Each year, World Water Day draws attention to the need to manage our water sources and supplies. This year’s theme “Clean Water, Healthy World” speaks to the link between safe supplies of clean water, and the physical, and economic health of individuals and nations.
At its foundation is the recognition that access to safe drinking water is a vital element in the fight against poverty, hunger and disease.
There is no denying that water has a serious impact on the quality of life. The sad truth is that more than one billion people, or one out of every five people worldwide lack access to clean water, with severe repercussions.
The World Health Organization reports that of the approximately five million deaths that occur annually from water borne illnesses such as diarrhoea, the majority are from poor developing countries.
The loss of production and related health costs associated with these preventable illnesses adds to the economic woes of countries that are burdened with poverty and underdevelopment resulting in persistent poverty.
On the other hand, the provision of adequate and safe water supplies is a key driver of a government’s economic agenda.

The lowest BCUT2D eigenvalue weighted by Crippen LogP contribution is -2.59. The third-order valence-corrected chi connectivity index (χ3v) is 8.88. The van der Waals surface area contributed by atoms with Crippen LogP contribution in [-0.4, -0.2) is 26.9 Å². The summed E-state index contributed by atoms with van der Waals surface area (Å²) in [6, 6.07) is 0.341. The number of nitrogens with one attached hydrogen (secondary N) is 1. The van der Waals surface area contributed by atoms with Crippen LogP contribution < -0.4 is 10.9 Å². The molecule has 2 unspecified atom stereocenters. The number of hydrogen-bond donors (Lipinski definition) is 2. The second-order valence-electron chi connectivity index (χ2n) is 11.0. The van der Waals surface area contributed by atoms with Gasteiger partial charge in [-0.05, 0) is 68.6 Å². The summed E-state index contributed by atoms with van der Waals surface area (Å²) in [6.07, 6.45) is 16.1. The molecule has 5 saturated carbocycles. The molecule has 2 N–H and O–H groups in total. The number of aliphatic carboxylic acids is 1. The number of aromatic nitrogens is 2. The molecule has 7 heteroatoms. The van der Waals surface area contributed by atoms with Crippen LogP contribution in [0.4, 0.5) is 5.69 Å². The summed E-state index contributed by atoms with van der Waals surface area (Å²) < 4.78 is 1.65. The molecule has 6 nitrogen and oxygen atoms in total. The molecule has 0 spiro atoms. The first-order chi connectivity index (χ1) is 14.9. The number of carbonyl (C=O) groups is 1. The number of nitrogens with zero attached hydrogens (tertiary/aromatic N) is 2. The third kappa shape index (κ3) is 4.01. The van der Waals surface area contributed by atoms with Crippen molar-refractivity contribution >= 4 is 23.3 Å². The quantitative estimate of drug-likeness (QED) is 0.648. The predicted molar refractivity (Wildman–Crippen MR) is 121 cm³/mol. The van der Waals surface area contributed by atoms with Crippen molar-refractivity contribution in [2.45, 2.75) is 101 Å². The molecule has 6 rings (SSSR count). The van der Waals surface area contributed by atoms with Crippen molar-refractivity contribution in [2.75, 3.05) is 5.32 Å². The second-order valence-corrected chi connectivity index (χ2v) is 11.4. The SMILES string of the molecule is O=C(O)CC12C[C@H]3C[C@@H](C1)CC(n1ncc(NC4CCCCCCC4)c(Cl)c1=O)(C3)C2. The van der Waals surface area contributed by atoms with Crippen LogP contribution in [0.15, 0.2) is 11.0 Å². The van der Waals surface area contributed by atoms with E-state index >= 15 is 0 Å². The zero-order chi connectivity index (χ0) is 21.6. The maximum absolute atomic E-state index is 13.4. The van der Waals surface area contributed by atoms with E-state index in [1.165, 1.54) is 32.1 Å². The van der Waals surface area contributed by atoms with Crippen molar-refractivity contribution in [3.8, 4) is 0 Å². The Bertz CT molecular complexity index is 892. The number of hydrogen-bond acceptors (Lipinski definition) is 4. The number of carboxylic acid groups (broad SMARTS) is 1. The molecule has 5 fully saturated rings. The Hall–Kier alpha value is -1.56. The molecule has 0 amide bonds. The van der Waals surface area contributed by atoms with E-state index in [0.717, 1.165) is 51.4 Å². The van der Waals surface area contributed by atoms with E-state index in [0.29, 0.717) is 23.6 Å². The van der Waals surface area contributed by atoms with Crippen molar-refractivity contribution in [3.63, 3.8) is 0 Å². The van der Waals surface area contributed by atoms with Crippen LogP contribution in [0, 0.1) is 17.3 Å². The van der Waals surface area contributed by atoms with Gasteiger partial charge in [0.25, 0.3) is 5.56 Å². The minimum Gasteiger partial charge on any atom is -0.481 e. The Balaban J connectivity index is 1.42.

The viability of a number of sectors including manufacturing, tourism, agriculture and the services sector, depends on adequate sources of safe water.
It therefore demands that the sensible and sustainable management of water resources must to be high on the agenda if the process of economic growth is to continue.
Jamaica’s water quality is held in high regard by locals and visitors alike. This is due to the rigorous treatment it undergoes before distribution. All this is in keeping with standards set out by the World Health Organization and the Ministry of Health.
But preserving the quality and quantity of our fresh water resources, calls for a renewed focus on sustainable management. The intensive use of fresh water means that it is a vulnerable and limited resource.
Already the effects of climate change, increased urbanization, population increases and environmental degradation are being felt in the Caribbean and Latin America.
We have to look no further than the severe meteorological drought being experienced across the region and the significant reduction in surface inflows to our treatment facilities.
Countering and perhaps reversing these effects will require increased monitoring, data management, institutional strengthening, the use of appropriate technology, watershed management, collaboration between stakeholders and a strong commitment to conservation among all water consumers.
As Jamaica joins the world in observing World Water Day, rest assured that the Government is committed to sustainable and effective management of our water resources as we move towards the Millennium Development Goal of providing access to potable water for all by 2015.

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